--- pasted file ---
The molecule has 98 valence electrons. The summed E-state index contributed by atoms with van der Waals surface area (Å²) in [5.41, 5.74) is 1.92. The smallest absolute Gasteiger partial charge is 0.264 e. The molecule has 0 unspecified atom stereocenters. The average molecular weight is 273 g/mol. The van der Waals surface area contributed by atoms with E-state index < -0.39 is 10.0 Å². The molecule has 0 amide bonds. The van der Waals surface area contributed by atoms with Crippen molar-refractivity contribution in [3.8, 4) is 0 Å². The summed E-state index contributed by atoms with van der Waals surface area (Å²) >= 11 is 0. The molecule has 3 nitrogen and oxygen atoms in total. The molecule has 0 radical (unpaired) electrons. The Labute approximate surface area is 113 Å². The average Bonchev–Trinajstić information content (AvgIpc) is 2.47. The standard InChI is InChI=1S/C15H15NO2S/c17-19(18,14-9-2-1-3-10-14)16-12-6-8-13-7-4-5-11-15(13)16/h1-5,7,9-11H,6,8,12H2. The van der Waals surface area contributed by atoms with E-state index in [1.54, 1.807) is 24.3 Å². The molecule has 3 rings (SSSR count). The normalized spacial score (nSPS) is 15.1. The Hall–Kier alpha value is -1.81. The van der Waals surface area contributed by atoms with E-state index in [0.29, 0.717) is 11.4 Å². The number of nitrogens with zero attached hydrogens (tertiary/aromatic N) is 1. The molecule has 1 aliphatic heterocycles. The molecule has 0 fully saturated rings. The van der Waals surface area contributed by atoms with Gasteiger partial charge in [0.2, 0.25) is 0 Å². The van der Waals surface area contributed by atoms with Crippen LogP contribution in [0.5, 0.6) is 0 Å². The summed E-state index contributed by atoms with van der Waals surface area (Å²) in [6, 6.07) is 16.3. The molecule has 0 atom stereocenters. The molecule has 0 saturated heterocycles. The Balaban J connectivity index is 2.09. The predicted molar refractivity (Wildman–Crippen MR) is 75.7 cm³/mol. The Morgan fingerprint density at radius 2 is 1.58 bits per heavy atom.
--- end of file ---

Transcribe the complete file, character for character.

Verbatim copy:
The molecule has 98 valence electrons. The summed E-state index contributed by atoms with van der Waals surface area (Å²) in [5.41, 5.74) is 1.92. The smallest absolute Gasteiger partial charge is 0.264 e. The molecule has 0 unspecified atom stereocenters. The average molecular weight is 273 g/mol. The van der Waals surface area contributed by atoms with E-state index < -0.39 is 10.0 Å². The molecule has 0 amide bonds. The van der Waals surface area contributed by atoms with Crippen molar-refractivity contribution in [3.8, 4) is 0 Å². The summed E-state index contributed by atoms with van der Waals surface area (Å²) >= 11 is 0. The molecule has 3 nitrogen and oxygen atoms in total. The molecule has 0 radical (unpaired) electrons. The Labute approximate surface area is 113 Å². The average Bonchev–Trinajstić information content (AvgIpc) is 2.47. The standard InChI is InChI=1S/C15H15NO2S/c17-19(18,14-9-2-1-3-10-14)16-12-6-8-13-7-4-5-11-15(13)16/h1-5,7,9-11H,6,8,12H2. The van der Waals surface area contributed by atoms with E-state index in [1.54, 1.807) is 24.3 Å². The molecule has 3 rings (SSSR count). The normalized spacial score (nSPS) is 15.1. The Hall–Kier alpha value is -1.81. The van der Waals surface area contributed by atoms with E-state index in [0.29, 0.717) is 11.4 Å². The number of nitrogens with zero attached hydrogens (tertiary/aromatic N) is 1. The molecule has 1 aliphatic heterocycles. The molecule has 0 fully saturated rings. The van der Waals surface area contributed by atoms with Gasteiger partial charge in [0.2, 0.25) is 0 Å². The van der Waals surface area contributed by atoms with Crippen LogP contribution in [0.5, 0.6) is 0 Å². The summed E-state index contributed by atoms with van der Waals surface area (Å²) in [6, 6.07) is 16.3. The molecule has 0 atom stereocenters. The molecule has 0 saturated heterocycles. The Balaban J connectivity index is 2.09. The predicted molar refractivity (Wildman–Crippen MR) is 75.7 cm³/mol. The Morgan fingerprint density at radius 2 is 1.58 bits per heavy atom.